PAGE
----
Posts Tagged ‘congress’

Federal Sentencing: A Long Way to Go

Tuesday, May 25th, 2010

guidelines

Tonight, we attended a panel discussion on federal sentencing that was actually worth commenting on. Usually, these things are either so basic or insubstantial as to be a waste of time. But this one had a few choice moments we’d thought we’d share with our readers.

The panelists included John Conyers (Chairman of the House judiciary committee), William Sessions (Chair of the U.S. Sentencing Commission and Chief Judge of the District of Vermont), Jonathan Wroblewski (policy director for the DOJ, among other things), Alan Vinegrad (former US Atty for the EDNY and now a white-collar partner at Covington), Tony Ricco (mainstay of the federal defense bar), and Rachel Barkow (NYU professor, didn’t speak much). It was moderated by Judge John Gleeson of the EDNY, and we recognized in the standing-room-only audience a number of distinguished jurists and counsel.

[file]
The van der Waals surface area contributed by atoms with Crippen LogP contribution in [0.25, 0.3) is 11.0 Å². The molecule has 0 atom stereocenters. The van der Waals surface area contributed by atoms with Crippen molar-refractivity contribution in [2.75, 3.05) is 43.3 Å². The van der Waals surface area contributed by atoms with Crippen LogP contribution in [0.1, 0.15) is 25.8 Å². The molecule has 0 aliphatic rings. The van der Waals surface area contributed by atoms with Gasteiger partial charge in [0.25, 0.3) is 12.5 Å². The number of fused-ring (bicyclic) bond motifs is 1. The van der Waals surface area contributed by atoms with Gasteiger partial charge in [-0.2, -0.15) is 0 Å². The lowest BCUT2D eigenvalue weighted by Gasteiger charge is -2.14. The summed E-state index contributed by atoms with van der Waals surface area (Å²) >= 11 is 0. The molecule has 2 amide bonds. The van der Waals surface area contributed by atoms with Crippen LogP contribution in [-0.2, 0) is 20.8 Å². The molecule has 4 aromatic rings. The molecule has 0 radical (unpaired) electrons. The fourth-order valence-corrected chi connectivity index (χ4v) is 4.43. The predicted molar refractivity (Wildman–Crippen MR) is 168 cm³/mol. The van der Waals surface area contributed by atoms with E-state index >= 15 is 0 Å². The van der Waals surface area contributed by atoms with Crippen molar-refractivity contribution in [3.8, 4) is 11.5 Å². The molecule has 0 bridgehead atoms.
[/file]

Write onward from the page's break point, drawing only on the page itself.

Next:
Everyone seems to agree that the Guidelines are in need of a major overhaul. As Judge Gleeson put it, “when even the prosecutors are saying that sentences are too severe… the sentences are too severe.”

But not everyone agrees on what changes ought to be made, how drastic the changes ought to be, or even what’s causing the problems in federal sentencing.

Here’s the take-away: Everyone knows what the right thing to do is. Judges want to do the right thing, regardless of what the Guidelines say. The DOJ forces its prosecutors to do what the Guidelines say, regardless of what they think is just. Congress is incapable of doing the right thing, in its efforts to pander and blame rather than solve. And the Sentencing Commission is afraid to be independent of Congress, preferring instead to make baby steps toward eventually maybe doing the right thing.

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“Unnecessary cruelty”

For as long as we’ve been practicing law, everyone has been complaining bitterly about (more…)